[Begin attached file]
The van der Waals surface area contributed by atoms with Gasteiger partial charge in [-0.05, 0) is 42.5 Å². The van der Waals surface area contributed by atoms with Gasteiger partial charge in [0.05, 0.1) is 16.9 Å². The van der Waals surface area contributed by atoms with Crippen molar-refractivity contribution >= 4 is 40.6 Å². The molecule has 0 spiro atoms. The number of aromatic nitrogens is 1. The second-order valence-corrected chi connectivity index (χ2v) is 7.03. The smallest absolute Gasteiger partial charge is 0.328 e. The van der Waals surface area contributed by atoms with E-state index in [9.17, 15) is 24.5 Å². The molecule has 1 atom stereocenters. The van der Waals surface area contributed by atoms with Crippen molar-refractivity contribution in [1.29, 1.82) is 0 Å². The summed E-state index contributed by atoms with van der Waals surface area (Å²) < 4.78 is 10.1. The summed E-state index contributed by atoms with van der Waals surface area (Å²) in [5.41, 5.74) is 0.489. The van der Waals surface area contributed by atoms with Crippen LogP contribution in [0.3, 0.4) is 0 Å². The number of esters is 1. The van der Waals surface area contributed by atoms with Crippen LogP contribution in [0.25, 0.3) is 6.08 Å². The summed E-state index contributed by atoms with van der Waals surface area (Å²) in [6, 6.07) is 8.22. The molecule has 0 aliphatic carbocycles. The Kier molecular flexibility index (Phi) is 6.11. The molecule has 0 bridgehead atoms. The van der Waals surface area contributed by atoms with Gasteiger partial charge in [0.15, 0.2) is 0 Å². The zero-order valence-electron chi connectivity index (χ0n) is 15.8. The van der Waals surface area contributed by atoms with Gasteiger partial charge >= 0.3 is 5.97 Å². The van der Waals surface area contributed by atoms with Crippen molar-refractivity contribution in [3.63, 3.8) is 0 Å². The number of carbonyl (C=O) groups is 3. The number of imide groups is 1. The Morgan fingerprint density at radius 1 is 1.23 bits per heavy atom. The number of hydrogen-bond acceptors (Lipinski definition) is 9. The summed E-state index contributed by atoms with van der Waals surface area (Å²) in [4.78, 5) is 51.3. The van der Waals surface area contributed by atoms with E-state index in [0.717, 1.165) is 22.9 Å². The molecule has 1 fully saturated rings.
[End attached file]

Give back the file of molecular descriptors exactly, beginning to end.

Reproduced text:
The van der Waals surface area contributed by atoms with Gasteiger partial charge in [-0.05, 0) is 42.5 Å². The van der Waals surface area contributed by atoms with Gasteiger partial charge in [0.05, 0.1) is 16.9 Å². The van der Waals surface area contributed by atoms with Crippen molar-refractivity contribution >= 4 is 40.6 Å². The molecule has 0 spiro atoms. The number of aromatic nitrogens is 1. The second-order valence-corrected chi connectivity index (χ2v) is 7.03. The smallest absolute Gasteiger partial charge is 0.328 e. The van der Waals surface area contributed by atoms with E-state index in [9.17, 15) is 24.5 Å². The molecule has 1 atom stereocenters. The van der Waals surface area contributed by atoms with Crippen molar-refractivity contribution in [1.29, 1.82) is 0 Å². The summed E-state index contributed by atoms with van der Waals surface area (Å²) < 4.78 is 10.1. The summed E-state index contributed by atoms with van der Waals surface area (Å²) in [5.41, 5.74) is 0.489. The van der Waals surface area contributed by atoms with Crippen LogP contribution in [0.3, 0.4) is 0 Å². The number of esters is 1. The van der Waals surface area contributed by atoms with Crippen LogP contribution in [0.25, 0.3) is 6.08 Å². The summed E-state index contributed by atoms with van der Waals surface area (Å²) in [6, 6.07) is 8.22. The molecule has 0 aliphatic carbocycles. The Kier molecular flexibility index (Phi) is 6.11. The molecule has 0 bridgehead atoms. The van der Waals surface area contributed by atoms with Gasteiger partial charge in [0.15, 0.2) is 0 Å². The zero-order valence-electron chi connectivity index (χ0n) is 15.8. The van der Waals surface area contributed by atoms with Gasteiger partial charge >= 0.3 is 5.97 Å². The van der Waals surface area contributed by atoms with Crippen molar-refractivity contribution in [3.63, 3.8) is 0 Å². The number of carbonyl (C=O) groups is 3. The number of imide groups is 1. The Morgan fingerprint density at radius 1 is 1.23 bits per heavy atom. The number of hydrogen-bond acceptors (Lipinski definition) is 9. The summed E-state index contributed by atoms with van der Waals surface area (Å²) in [4.78, 5) is 51.3. The van der Waals surface area contributed by atoms with E-state index in [0.717, 1.165) is 22.9 Å². The molecule has 1 fully saturated rings.